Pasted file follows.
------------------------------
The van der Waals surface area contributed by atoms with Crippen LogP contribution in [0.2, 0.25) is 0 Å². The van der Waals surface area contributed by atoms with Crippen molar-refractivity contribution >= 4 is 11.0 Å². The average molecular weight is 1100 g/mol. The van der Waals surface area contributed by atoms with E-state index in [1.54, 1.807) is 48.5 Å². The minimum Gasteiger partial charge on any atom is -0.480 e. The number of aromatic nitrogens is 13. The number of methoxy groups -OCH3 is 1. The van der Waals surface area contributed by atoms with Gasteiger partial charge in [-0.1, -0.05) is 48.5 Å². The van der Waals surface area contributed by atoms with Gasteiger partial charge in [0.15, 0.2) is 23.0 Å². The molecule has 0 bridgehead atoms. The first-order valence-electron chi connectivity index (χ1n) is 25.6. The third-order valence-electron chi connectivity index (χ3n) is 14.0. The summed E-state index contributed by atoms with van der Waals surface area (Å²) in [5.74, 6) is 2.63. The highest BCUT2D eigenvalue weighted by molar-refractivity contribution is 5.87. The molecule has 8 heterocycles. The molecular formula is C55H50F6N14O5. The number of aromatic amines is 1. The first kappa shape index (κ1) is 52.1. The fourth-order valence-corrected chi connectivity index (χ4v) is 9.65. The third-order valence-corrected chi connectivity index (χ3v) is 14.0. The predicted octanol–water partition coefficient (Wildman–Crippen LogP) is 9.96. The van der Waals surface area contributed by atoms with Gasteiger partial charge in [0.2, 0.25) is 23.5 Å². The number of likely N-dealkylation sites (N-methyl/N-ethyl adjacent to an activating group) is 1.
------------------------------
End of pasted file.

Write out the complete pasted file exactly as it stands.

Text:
The van der Waals surface area contributed by atoms with Crippen LogP contribution in [0.2, 0.25) is 0 Å². The van der Waals surface area contributed by atoms with Crippen molar-refractivity contribution >= 4 is 11.0 Å². The average molecular weight is 1100 g/mol. The van der Waals surface area contributed by atoms with E-state index in [1.54, 1.807) is 48.5 Å². The minimum Gasteiger partial charge on any atom is -0.480 e. The number of aromatic nitrogens is 13. The number of methoxy groups -OCH3 is 1. The van der Waals surface area contributed by atoms with Gasteiger partial charge in [-0.1, -0.05) is 48.5 Å². The van der Waals surface area contributed by atoms with Gasteiger partial charge in [0.15, 0.2) is 23.0 Å². The molecule has 0 bridgehead atoms. The first-order valence-electron chi connectivity index (χ1n) is 25.6. The third-order valence-electron chi connectivity index (χ3n) is 14.0. The summed E-state index contributed by atoms with van der Waals surface area (Å²) in [5.74, 6) is 2.63. The highest BCUT2D eigenvalue weighted by molar-refractivity contribution is 5.87. The molecule has 8 heterocycles. The molecular formula is C55H50F6N14O5. The number of aromatic amines is 1. The first kappa shape index (κ1) is 52.1. The fourth-order valence-corrected chi connectivity index (χ4v) is 9.65. The third-order valence-corrected chi connectivity index (χ3v) is 14.0. The predicted octanol–water partition coefficient (Wildman–Crippen LogP) is 9.96. The van der Waals surface area contributed by atoms with Gasteiger partial charge in [0.2, 0.25) is 23.5 Å². The number of likely N-dealkylation sites (N-methyl/N-ethyl adjacent to an activating group) is 1.